Mary Hunter has been a volunteer at Novant Health Forsyth Medical Center almost since the day the hospital opened its doors in Winston-Salem, North Carolina. For the past 43 years, the 98-year-old has spent a day a week helping patients navigate the long hospital corridors to their rooms.

“I like the people I work with and I feel like I’m helping out,” said Hunter, who turns 99 on May 10. “My driver’s license is good until I turn 101, so I can still come here for a couple of years,” said Hunter, who drives herself 28 miles round-trip from her home to the hospital every Tuesday morning.

Hunter started volunteering at the hospital in 1972, a year after her husband died, because she was feeling lonely. Now, she’s part of a larger family of other volunteers and hospital staff.

“Mary doesn’t miss a beat,” said Audie Delouise, the manager of patient placement at Novant Health Forysth Medical Center. “She pushes people three times her size in their wheelchairs.”

“She’s dedicated. She does it right,” said Luann Vanhoy, an administrative assistant at patient access who has worked with Hunter since her first day of volunteering. “I don’t remember her ever taking a sick day.”

Hunter credits her vitality and good health on “clean living,” though she admits having a weakness for sweets. She still reminisces about the birthday cake Dewey’s Bakery gave her to celebrate her last birthday. She shared it at the hospital but had plenty left over to savor at home.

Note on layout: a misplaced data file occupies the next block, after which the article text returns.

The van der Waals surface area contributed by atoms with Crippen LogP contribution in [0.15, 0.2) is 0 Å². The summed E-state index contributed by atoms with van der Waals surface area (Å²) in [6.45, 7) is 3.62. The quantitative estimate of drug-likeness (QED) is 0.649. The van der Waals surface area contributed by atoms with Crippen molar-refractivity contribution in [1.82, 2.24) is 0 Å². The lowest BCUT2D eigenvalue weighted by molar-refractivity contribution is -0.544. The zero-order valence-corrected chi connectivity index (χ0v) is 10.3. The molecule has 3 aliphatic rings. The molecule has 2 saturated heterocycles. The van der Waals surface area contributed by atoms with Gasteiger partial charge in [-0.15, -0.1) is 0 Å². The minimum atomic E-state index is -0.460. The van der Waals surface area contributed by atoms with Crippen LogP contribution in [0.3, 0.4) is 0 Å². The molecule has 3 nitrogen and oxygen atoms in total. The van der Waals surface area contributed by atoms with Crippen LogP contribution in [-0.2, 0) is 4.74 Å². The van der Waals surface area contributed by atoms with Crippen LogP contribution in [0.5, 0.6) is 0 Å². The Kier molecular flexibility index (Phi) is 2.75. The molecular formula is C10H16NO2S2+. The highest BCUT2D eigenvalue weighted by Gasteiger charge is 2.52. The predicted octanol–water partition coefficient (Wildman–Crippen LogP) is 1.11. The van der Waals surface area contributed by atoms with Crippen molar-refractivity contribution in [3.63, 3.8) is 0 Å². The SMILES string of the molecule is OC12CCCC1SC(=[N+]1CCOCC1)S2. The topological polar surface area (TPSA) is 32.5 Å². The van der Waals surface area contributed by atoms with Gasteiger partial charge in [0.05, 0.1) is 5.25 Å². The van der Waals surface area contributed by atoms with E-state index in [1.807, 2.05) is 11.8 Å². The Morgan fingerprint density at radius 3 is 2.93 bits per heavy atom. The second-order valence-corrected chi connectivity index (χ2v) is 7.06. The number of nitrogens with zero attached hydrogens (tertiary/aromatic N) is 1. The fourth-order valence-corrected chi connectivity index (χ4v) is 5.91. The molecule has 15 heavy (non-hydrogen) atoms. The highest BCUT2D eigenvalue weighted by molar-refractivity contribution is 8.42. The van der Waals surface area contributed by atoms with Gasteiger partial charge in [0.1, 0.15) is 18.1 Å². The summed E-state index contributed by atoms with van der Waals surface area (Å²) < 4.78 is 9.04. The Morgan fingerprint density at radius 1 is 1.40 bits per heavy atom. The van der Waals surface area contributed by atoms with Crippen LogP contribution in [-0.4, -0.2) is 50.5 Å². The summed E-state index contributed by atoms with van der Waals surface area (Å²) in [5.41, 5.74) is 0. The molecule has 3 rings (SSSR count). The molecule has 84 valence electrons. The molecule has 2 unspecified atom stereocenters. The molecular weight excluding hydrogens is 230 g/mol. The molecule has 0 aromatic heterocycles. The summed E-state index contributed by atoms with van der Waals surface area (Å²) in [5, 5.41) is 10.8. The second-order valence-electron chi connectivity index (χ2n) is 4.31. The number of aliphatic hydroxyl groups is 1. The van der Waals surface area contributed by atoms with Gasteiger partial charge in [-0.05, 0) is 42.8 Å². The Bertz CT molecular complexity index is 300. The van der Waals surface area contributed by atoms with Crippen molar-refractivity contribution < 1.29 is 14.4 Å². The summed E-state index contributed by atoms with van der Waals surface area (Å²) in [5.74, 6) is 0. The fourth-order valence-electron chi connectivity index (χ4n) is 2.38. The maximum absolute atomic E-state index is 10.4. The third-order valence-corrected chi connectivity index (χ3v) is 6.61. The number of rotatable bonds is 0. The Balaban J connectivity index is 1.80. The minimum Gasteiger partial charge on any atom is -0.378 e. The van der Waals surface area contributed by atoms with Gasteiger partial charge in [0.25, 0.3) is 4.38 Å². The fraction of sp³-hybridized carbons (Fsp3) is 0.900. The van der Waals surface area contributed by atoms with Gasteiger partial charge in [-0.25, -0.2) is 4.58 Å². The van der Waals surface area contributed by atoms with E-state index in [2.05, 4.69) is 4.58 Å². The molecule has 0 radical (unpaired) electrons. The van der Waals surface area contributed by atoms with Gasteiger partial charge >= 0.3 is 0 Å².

For this upcoming birthday, another volunteer joked they’d be getting a stripper to come to the party. “I’ll be sure to be there for that. Just don’t tell the people at my church,” Hunter quipped.  

She appreciates the friendship of her fellow volunteers, the hospital staff and the patients. “All the patients are really nice," she said. "In 43 years, I’ve only dealt with two ugly patients.”

Hunter is one of roughly 700 volunteers at Forsyth Medical Center, according to Susan Parks, manager of volunteer services. In the summer, about 150 high school-aged students participate in the junior program after completing a comprehensive and rigorous application process.

The adult volunteers are rigorously vetted, too. “They have to represent Novant Health’s values and show compassion, a respect of diversity, caring and customer service,” said Parks. Volunteers submit to background checks, occupational health assessments and a general orientation similar to the health system’s new employee orientation. “The volunteers have to be committed,” Parks said.

The volunteer auxiliary has been operating at the hospital since 1964 and still has a few original members, according to Parks. The volunteers help staff throughout the medical center in more than 50 locations.

“We really wouldn’t have anyone available to escort patients if it wasn’t for the volunteers,” Vanhoy said. Volunteers benefit from the experience as well. It keeps many older volunteers active and engaged. In addition, they look out for one another and support each other, Parks said.

Certainly, it has helped Hunter stay active and happy. She cautions, however, “these halls are getting longer all the time.”